I drew your face wonky because I don’t like what you are saying.

This is why I love restaurants.  I’m not responsible for what everyone eats for a change.  That, and the hugely rare experience of someone else serving me.  Whenever anyone else brings me food I have to fight to hold back my tears of gratitude.  You could serve me tepid microwave quick-oats but it will still feel like I’m being served seared unicorn cutlets garnished with the hanging gardens of Babylon.

Actually in all honesty I suck at microwave quick-oats.  They always seem to climb out of the bowl.

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Is it cooked or is it… sentient?

But while I may love going to restaurants, I was still apprehensive, because I have memories of the last time we tried to take the kids to a nice restaurant.

leaving in shame2

It didn’t end well.

OK I’m exaggerating.  But not much.  So this time I thought we’d better get in some practice first.  Take them out for lunch at a regular café, get them practised at sitting still, eating with cutlery and so on, eating from their own plate and nobody else’s.  That kind of thing.  Things I am actually always trying to do anyway, but that become infinitely more important when eating in public.

We found a small fairly casual café, and were seated amongst other people.  Right there, that puts us at a disadvantage.

There were no other children in sight.  This is a blessing and a curse.  On one hand, other kids means other parents, who will commiserate and who understand and who won’t judge and hate us for ruining their day.  Probably.

The downside of having other kids nearby is that within about ten minutes this:

kid1

Becomes this:

kids2

So we sat, and opened our menus.  And our eldest daughter, let’s call her Sonia, starts getting antsy.  Not about the food, which is guaranteed to be a struggle at some point, but about the table (too wobbly).  Then the cutlery (too heavy).  Then it’s the seat (too high).  Then the fact that she has to sit still for more than 2 seconds at a time.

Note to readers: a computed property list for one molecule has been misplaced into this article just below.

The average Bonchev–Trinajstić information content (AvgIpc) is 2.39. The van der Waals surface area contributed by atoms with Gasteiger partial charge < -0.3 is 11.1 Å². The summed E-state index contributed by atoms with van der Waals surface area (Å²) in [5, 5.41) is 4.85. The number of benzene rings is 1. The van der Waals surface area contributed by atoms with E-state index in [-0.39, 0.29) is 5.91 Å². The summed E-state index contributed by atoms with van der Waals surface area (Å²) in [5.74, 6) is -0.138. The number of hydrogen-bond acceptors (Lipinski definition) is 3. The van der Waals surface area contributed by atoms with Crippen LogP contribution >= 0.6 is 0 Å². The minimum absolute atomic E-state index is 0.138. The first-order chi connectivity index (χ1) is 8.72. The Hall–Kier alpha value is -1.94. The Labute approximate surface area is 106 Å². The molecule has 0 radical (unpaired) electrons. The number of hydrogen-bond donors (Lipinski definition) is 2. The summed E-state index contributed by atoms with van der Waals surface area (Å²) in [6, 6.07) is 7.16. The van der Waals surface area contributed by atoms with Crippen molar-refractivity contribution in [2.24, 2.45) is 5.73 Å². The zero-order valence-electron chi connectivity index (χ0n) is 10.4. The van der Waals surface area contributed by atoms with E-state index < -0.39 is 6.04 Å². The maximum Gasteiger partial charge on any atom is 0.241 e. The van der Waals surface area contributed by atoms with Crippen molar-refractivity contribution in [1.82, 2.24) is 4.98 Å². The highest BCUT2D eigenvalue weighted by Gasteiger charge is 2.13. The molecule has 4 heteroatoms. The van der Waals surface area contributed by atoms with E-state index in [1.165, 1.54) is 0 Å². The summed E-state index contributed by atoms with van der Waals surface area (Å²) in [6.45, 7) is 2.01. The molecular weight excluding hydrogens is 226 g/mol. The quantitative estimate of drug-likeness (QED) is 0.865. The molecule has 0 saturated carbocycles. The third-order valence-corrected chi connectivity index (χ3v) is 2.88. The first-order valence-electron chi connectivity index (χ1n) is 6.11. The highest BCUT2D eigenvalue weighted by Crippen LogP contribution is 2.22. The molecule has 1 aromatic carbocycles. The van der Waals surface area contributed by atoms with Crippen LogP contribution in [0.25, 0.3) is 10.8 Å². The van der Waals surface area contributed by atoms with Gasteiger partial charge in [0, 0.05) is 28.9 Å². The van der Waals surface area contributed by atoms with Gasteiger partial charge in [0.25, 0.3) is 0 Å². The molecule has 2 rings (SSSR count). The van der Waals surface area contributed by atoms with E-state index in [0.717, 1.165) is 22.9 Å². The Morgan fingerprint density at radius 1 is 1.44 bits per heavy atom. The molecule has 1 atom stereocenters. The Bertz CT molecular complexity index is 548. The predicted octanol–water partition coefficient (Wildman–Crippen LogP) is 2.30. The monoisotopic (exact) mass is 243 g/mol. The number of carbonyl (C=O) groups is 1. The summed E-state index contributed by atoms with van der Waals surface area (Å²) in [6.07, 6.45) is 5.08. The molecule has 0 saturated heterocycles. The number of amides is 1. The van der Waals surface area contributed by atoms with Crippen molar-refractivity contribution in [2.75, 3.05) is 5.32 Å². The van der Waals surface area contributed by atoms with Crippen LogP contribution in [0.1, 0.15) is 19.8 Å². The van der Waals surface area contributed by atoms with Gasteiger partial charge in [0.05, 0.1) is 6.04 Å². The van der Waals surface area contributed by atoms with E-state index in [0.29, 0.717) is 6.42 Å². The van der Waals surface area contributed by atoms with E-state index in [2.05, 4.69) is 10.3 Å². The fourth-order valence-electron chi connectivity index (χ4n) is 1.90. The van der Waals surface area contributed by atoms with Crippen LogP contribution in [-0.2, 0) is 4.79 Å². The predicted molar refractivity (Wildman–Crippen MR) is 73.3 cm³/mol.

When her food arrives she eats about two mouthfuls then loses interest.  It’s impressive to me that my children never seem to eat anything throughout the whole meal, yet always manage to have their mouths full when talking.  I don’t know how they do it, it shouldn’t even be possible.  It’s as if the natural rules of physics are something you have to grow into.  Like, up until the age of 8 they are more guidelines than laws.  It rubs off on me as well.  I find myself saying nonsensical sentences like “I put nothing on her plate and it’s all still there, she hasn’t even touched it.”

So anyway.  She says she has “finished” eating.  She makes herself comfortable.

comfortable

While my lunch is going cold, we have an exchange of words.  She resumes her relaxed state.

comfy2

By now, the warmest thing on my plate is the salad.

Just to get her off the wall I suggest that my husband take her to view the cake display and choose a dessert for the kids to share.  This goes off without a hitch.  Until it arrives, with a huge mountain of cream on the side of the plate.

cake slice

Sonia doesn’t even blink, just dives on in and scoops up a handful of cream.  That’s not a figure of speech.  I mean an actual handful.

creamhandful

Even the 3 year old was shocked.

At some point in the carnage that was them eating cake, someone spilled a drink.

spilleddrink

The liquid streaked across the table, and began pouring over the edge, straight into my handbag.  I was holding the baby, and I think I shrieked, when I saw my bag filling up with juice.  I reached down and grabbed the handles, and swung it upwards away from the juice, straight into the back of the head of the man behind me.

bagsmack

Me, smugly saving the day.

He turned around to get angry, but deflated a little when he saw me.  I imagine it was seeing the  look of complete horror that was on his face, perfectly mirrored on mine.

It’s around about then that we left.  It’s possible the room applauded our departure.

Actually feel like applauding our departure myself.

Actually feel like applauding our departure myself.

So that was practice.

As a result, I am far more anxious about taking the kids to a restaurant.